Prepare to keep yourself and your family safe
It always seems like it's happening to someone else, somewhere else.
A tsunami in Southeast Asia. A hurricane in the southern United States.
But remember the ice storm in Holdrege, the massive tornado in Greensburg, Kan., or even the Republican River flood of 1935?
Not really so far away, are they?
That's why the Region 15 Emergency Management Agency, Department of Homeland Security and National Preparedness Month Coalition have named September "National Month of Preparedness" across the United States.
As we come into the fall and winter months, it's a good time to remember that blizzards can easily leave us and our families stranded for days if not weeks on end.
Now's the time to be prepared, if you haven't started already.
According to the Region 15 Agency, there are four simple steps to take:
* Get a kit. Make up a kit of emergency supplies that you and your family would need to survive for up the three days in the event of an emergency.
* Make a plan. Plan as a family in advance on what to do in the event of an emergency.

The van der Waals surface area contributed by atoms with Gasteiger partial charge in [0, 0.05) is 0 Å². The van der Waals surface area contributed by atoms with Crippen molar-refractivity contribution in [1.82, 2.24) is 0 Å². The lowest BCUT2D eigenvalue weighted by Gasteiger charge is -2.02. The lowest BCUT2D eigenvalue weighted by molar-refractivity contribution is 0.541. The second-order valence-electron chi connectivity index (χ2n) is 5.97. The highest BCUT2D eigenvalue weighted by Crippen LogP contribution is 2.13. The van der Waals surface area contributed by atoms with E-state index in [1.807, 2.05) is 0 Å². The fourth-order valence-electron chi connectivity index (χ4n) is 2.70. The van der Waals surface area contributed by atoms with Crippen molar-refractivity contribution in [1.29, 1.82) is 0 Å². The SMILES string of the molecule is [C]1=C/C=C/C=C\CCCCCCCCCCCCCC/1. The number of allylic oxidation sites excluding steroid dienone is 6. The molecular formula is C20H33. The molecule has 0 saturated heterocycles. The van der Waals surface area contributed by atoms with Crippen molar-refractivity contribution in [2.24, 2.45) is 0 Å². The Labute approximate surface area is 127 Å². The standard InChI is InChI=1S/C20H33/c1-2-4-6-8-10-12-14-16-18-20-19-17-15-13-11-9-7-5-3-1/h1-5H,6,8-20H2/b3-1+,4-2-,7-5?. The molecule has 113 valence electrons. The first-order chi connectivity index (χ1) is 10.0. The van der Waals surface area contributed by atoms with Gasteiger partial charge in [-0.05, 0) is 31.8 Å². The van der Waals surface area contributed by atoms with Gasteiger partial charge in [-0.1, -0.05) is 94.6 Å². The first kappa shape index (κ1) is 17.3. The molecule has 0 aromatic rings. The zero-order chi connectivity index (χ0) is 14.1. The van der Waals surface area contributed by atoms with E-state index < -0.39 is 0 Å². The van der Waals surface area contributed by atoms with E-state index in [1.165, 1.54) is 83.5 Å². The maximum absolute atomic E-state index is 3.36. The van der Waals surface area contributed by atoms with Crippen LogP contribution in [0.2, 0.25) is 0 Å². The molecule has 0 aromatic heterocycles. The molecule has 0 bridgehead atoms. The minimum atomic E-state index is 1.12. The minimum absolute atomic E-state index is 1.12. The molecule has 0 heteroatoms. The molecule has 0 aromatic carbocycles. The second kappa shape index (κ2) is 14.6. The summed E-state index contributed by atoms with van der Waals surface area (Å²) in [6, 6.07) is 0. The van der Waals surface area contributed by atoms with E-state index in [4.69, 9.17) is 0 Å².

* Be informed. Familiarize yourself and you family of threats that could affect you in some way.
* Get involved. Take a first aid or CPR class, volunteer in a CERT program.
"This is a great way for families to network with each other and form a plan that works for everyone," said Pat Gerdes, director of Region 15 Emergency Management Agency. Working together as a family on the plan aids in the commmunication problems that occur during the real-life ordeal.
As you sit down to create a list, you might be surprised how many items you may need. We naturally think of water, but do we allow for one gallon per day per person, for drinking and sanitation. And food, but how about food for pets?
We're likely to include battery powered conventional and NOAA Weather Radios, flashlights and first-aid kits, but how about a whistle to attract attention, a dust mask to help filter contaminated air and plastic sheeting and duct tape?
And there are dozens of other items -- such as medications, baby formula, family documents, local maps and money -- that you might not have thought of.
You probably already own a lot of the materials you need, but others you will have to buy. Create a list, and buy one or two items a month, shopping bargains and even garage sales, until your list is complete.
For more information, contact your local law enforcement agency, or log on to http://www.ready.gov
Emergency personnel are dedicated and well trained, but in the event of a major disaster, it's up to each of us to do what we can to keep ourselves and our families safe.